All About the Solar System


Travis has been very into the solar system ever since receiving a book on the planets for his birthday. Following a visit to the science museum this past weekend, we had fun continuing the planet-themed games at home!

One neat idea is to make “galaxy playdough.” Alas, I did not have black food coloring, but we managed to have fun with the playdough I made following the recipe in the above link, minus the coloring. Then it was time to add “stardust”! Travis loved sprinkling in tons of blue and gold glitter to make our galactic creation.


We used props like model planets and star toothpicks to “explore” our galaxy, making for great fun.


To talk about the relative size of the planets, I set up a simple tracing game. Travis is still getting the hang of tracing, so the result wasn’t as neat as yours will be if your child is preschool aged or up, but we had fun all the same! Cut colored circles from construction paper in various sizes, and tape to a second piece of construction paper, in a different color. Let your child trace around the circles with chalk.


Remove the circles, leaving only the outline of the planets behind. You can smudge the edges of the chalk with your finger for a pulsing planet effect. We finished our “universe” with star stickers.


What other fun galaxy games have your played with your child? Please share in the comments!


Plant a Family Tree


I’ve found that kids love looking at family pictures – and often not just their own, but other children’s families as well! I’ve kept a little photo album of close family members since Travis was little, which he loves to flip through on occasion. To build this project, we had to chop up a few of those photos into headshots, but we can always find replacements!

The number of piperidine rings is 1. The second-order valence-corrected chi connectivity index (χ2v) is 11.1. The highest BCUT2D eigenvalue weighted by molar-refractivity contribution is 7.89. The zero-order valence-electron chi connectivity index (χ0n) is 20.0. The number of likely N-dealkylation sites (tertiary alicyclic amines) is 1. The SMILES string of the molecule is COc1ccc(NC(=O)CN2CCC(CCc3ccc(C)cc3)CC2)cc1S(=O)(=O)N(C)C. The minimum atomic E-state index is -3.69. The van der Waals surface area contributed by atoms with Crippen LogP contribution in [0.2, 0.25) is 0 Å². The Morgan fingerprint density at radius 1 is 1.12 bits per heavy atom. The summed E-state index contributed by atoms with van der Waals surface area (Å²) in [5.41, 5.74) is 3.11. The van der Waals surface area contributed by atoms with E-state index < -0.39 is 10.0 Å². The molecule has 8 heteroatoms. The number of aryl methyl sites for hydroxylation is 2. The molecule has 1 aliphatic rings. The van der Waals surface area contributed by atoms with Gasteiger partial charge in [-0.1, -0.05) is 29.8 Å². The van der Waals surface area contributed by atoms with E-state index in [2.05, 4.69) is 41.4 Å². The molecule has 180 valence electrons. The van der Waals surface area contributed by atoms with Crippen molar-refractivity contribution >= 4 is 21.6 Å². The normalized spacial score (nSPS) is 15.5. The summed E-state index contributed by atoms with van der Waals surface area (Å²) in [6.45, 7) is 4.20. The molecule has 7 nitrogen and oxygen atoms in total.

Draw a brown tree trunk with limbs on white poster board, adding enough limbs for the “branches” of the family that you’ll include. I set up the poster board while asking Travis to go through his album and select pictures of the relatives we’d be adding, and he loved being set this task!


I cut out the faces of the family members, and we glued them to the poster board. We added a few crumpled pieces of green tissue paper for leaves (mostly done by me, although Travis liked squeezing out the glue) to complete our tree.


Once the glue dries, you can label all the relatives and hang in your child’s bedroom. This project is especially nice if you have relatives who live far away!

Celery, Cucumber, and Pineapple Smoothie


This fruit-and-veggie slushie has all the frozen goodness of Italian ice without any of the sugar.


  • 2 cups frozen pineapple cubes
  • 2 cups peeled and chopped cucumber
  • 1 cup chopped celery
  1. Combine all the ingredients in a blender and process until smooth.

That’s it! Serve by the spoonful or with a straw. For adults, consider adding a pinch of salt and a squeeze of lime juice for a refreshing afternoon treat.

Maple-Soy Tofu